To those of you seeking to get people to pay for content, is this so difficult to understand? I recognize that you have other motives (you desperately want my name, demographics, and contact info for yourself, for example), but what you are doing today will get you nothing.

Posted by Curmudgeon | Report as abusive

I grew up in Detroit and read those papers online. I would pay a little for access, because I am not going to see the physical paper unless I make a special trip for it (and thus a rational recurring cost would be a sensible economic choice for me). I’ve never understood why papers don’t charge out of area readers for access. I’ve also never understood why they couldn’t get in front of classified advertising – especially the huge paper groups – so I’m not genuinely surprised. If you’ve ever used Craigslist, you know it could be improved on manyfold and yet papers have, if anything, even worse systems.

Then again, I just tried the Boston Globe “Reader” app for a few days and canceled it because it was just plain lousy. It not only had authentication issues but proved harder to use than the full fledged website even on a small screen device. And it didn’t give me access to local ads so the experience relied completely on my paying for the app, which seems illogically disconnected from the way that newspapers carry ads in regular business.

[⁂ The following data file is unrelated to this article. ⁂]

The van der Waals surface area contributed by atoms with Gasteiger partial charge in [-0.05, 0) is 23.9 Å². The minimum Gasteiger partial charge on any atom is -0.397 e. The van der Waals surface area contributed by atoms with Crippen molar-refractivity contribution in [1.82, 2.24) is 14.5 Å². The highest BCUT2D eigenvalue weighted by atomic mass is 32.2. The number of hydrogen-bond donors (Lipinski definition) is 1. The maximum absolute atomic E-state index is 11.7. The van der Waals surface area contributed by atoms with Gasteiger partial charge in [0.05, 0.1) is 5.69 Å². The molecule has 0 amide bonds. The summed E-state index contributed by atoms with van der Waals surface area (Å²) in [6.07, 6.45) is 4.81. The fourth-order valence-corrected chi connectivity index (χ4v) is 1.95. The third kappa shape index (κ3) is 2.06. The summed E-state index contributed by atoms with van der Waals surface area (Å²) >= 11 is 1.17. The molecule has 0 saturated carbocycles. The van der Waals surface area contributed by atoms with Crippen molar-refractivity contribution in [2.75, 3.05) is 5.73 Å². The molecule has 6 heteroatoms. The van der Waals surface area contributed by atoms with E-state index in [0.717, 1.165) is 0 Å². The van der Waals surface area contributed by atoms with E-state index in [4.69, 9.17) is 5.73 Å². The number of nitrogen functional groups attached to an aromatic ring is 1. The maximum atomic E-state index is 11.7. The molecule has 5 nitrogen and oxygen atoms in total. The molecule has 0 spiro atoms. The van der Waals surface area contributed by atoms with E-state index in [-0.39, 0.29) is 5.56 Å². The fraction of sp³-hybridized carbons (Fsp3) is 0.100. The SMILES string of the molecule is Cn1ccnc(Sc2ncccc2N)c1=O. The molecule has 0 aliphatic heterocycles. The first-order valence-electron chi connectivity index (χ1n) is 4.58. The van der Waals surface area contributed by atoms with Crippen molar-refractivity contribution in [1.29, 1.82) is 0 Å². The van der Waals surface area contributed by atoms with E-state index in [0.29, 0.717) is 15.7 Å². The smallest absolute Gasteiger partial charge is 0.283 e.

You’d think that after so many years an industry that relies on information would have a better handle on some of these points but they don’t and that is their fault, not the internet’s.

Posted by jomiku | Report as abusive

Why bother with a paywall at all? The Miami Herald came up with a rather unique alternative for monetizing its operation that might be a model for other news organizations to consider.

Posted by politicalcalcs | Report as abusive

The paywall is very stupid. I don’t have a credit card, and never will. I pay cash for everything, or write a check. I don’t ever want to be in 25% interest hell. So I cannot access those sites with a paywall. But this is okay, because anything worthwhile gets cut and pasted to one of the sites I read for free. Talk about cutting of one’s nose to spite his face!

Posted by TaxLawyer | Report as abusive